Now RFID is cheaper, River Island is looking to introduce the technology to improve stock accuracy, which again, a few years ago, was not as important as it is today.

"When you look internally, if you mess up, you mess up and it doesn't have the same impact, but if you start giving the customers visibility of what's in stock and what's not, and they come in and see those figures aren't correct, it has a massive negative impact on the customer.

"So you have to either build in such big buffers to make sure you have the stock, or get the stock deadly accurate," he explains.

River Island is six months into a trial of RFID embedded in the security tags of its products, but Gardner hopes in the medium to long term the technology will be incorporated into the swing tag during factory production at source.

This allows River Island to understand what stock is where along the supply chain, and helps store managers conduct inventories in a couple of hours. The next step is understanding where the product is down to feet and metres, so if a customer comes in looking for a top and there is only one in store, the staff can find out where exactly it is.

"We have things on mannequins and changing rooms and because it's fast fashion, there's stuff in and out and when it's done, it's done. It's not like the Gap with a continuation line which always has 20 in stock, we only have five of something in the store and if three are being tried on, that has an impact on our ability to fulfil from that store."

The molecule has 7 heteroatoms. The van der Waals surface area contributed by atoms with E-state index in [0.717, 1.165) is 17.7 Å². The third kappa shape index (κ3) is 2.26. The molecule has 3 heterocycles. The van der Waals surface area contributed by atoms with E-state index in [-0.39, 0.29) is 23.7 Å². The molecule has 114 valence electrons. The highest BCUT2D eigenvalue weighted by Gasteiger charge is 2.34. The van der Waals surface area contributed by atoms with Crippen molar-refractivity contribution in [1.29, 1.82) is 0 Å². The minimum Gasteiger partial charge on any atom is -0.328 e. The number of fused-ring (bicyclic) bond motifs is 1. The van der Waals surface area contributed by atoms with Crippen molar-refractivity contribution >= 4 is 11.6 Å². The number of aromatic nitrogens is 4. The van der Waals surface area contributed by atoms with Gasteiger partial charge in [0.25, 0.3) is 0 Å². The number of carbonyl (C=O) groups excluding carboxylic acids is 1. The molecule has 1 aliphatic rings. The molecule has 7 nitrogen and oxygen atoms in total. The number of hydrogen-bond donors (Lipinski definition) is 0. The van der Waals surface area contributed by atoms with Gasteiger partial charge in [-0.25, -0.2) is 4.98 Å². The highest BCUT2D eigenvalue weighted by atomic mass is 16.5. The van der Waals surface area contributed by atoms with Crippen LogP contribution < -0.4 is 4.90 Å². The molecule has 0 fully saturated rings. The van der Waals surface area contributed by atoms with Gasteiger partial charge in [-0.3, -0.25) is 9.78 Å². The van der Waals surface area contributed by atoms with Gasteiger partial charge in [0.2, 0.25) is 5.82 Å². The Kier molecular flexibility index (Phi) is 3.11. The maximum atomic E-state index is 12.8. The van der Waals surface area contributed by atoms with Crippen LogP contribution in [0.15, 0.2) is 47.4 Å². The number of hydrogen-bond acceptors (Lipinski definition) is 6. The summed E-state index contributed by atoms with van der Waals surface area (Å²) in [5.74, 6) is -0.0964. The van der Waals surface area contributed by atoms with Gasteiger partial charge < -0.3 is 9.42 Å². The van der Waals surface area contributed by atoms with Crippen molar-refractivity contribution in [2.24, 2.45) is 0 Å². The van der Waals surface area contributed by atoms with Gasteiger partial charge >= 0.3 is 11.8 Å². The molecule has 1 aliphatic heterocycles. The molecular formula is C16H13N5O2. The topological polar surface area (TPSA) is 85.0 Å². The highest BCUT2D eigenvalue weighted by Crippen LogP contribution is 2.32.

River Island is already looking at solutions to know if a product is on the shop floor or in the changing rooms, by scanning the clothes customers want to try on using RFID readers.

RFID will also improve the retailer's click & collect offering, which currently has a 9pm cut-off for next day delivery to store from its Milton Keynes warehouse, which is free of charge for customers.

"But the next generation is to be able to pick from store, or for store A to get stock from store B or C," he explains, saying that the accuracy of stock will help save money when fulfilling orders. "But we're quite a way off picking from store, we really have to have the RFID working to have the accuracy and we need to put some software in which sits in the middle to help orchestrate the orders."

He says the initial RFID trial has led to an uptake in sales. "So we know by having accurate stock figures that means you get better replenishment."

Back-end supporting systems

While Gardner is looking to roll out the technology, there is still a lot of work to be done on the back-end supporting systems. At the moment, the retailer is working with Oracle to support its back-end infrastructure, using the Oracle Commerce product which provides search and optimisations solutions. Gardner says he uses Oracle because it develops solid products which provide a platform for its planning systems and core merchandising.

"It's a good solid platform for our core multichannel business, which allows us to just get on with things without huge modifications and to focus on the stuff which really touches the customers."